The Winter Garden

Our Garden Gang's
The Winter Garden

winter1h.jpg (140x207 -- 8280 bytes)Ah, winter!  To avoid "bah, winter!" consider shrubs and trees that look as good in the winter as they do during the growing season.  These are the real gems of the garden. 

Some plants produce bright berries that persist into the winter; some have dried flowers and seed pods; some have unusual bark or stem color; some evergreens turn a different hue; and other plants have an attractive sculptural form without their leaves.  Many hold the snow or ice in fantasy formation! 

Any time is a great time to plant container-grown plants for winter interest.  You may be able to take advantage of a sale at a local garden center that is clearing inventory in fall, and also after the bloom season has passed for many different types of plants and shrubs.

Don't forget those constructed and permanent "bones" we discussed in Bones of the Garden.  These also hold the snow and can produce a lovely contrast against both snow and the dead grey-brown ground!  Working your constructed bones together with plants growing on or in front of them will produce a good winter display to hearten you through the cold months - and fight cabin fever.

Interesting Bark and Stems

colorfulbarkandstems.jpg (140x171 -- 6887 bytes)Evergreen trees and shrubs with various shades of greens and blues and interesting shapes are staples of many winter landscapes. Deciduous trees with interesting bark characteristics like paperbark maple or unusual branching habits like pagoda dogwood can also aid in providing winter charm.

The shiny, rich mahogany bark on Prunus maackii (shown - inset is summer bloom), a member of the Manchurian cherry family, peels just like a birch tree and glistens against the white of snow.  Other attributes of this extremely hardy (Zone 2) tree are its white flowers in spring, yellow fall foliage, and small, black fruit.  It's truly a four-season plant!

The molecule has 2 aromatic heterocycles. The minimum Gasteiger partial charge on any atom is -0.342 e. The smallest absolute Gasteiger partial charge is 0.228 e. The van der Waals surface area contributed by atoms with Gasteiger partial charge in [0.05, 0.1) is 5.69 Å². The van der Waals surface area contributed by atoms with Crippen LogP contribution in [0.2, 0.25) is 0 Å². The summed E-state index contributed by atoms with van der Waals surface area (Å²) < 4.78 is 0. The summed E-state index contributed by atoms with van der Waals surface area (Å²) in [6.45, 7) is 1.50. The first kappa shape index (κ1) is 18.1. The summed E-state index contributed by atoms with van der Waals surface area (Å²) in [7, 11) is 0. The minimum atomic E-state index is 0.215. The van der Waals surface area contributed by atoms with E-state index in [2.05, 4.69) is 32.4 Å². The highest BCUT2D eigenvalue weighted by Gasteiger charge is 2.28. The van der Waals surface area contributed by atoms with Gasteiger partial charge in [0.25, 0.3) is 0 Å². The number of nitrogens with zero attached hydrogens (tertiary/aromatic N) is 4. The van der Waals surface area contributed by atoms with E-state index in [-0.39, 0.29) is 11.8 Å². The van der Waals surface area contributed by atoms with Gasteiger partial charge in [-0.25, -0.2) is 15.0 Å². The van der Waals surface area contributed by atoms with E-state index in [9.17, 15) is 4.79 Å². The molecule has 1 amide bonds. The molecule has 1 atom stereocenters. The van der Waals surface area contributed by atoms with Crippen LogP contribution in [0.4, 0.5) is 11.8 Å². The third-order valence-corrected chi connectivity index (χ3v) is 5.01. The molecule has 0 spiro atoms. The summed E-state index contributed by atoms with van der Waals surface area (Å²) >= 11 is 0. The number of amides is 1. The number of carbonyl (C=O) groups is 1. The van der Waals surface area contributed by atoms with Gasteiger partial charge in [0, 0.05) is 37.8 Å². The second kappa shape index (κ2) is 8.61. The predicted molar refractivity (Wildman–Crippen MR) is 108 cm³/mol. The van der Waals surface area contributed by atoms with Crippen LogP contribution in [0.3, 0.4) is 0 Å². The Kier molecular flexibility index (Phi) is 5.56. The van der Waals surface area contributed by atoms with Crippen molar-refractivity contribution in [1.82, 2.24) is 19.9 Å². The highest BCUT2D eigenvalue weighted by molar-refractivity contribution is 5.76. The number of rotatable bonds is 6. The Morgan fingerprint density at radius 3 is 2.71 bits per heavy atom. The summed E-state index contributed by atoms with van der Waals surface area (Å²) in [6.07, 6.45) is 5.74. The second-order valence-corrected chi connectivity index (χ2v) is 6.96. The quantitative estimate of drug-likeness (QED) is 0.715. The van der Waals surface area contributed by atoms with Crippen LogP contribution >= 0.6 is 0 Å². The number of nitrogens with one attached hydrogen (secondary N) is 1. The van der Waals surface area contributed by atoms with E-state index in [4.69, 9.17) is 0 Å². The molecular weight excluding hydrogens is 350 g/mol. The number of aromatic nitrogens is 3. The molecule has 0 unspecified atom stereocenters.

The more common Cornus alba 'Sibirica' (Red-twig dogwood) with red stems and Cornus stolenifera 'Flaviramea' (Yellow-twig dogwood) with yellow stems also have very attractive twig and stem color in winter.  Choose an island planting or hedgerow for these vigorous, large shrubs.  

Flowering raspberry (Rubus biflorus), with its chalk-white stems and yellow, edible berries, adds a ghostly touch against a red brick wall.

Architectural Twigs

sculptural_twigs.jpg (131x171 -- 4962 bytes)Many gardeners passionately love weeping trees, and there are no better architectural plants for winter appeal. Young's weeping birch has the added bonus of white, peeling bark and dark brown stems and twigs that cascade from the mushroom-shaped top to the ground.  

Good choices for deciduous weepers include camperdown elm (Ulmus glabra 'Camperdownii'), weeping Siberian pea (Caragana arborescens 'Pendula') and weeping purple beech (Fagus sylvatica 'Purpurea Pendula').  

For sculptural specimens with corkscrewlike branches, there are none better than Corylus avellana 'Contorta' (Harry Lauder's walking stick) and Salix x erythroflexuosa (corkscrew willow), with pendulous, twisted, orange-yellow stems.

Beautiful  Berries

viburnum_opulus.jpg (172x140 -- 10090 bytes)The classic winter garden features fruit in many colors:  red, orange, yellow, blue, black, and white.  Not only is such a composition visually attractive, but it will draw furry and feathered guests to feast.  Pyracantha coccinea (firethorn - shown) with red (P.c. 'Watereri'), yellow, (P.c. 'Shawnee'), or bright orange (P.c. 'Lalandei') berries can be grown as a shrub or pruned and trained into an espalier or bonsai specimen.  For huge clusters of red fruit, Ilex verticillata 'Sparkleberry' (winterberry) is unmatched, but it needs a pollinator to produce (try I. 'Apollo').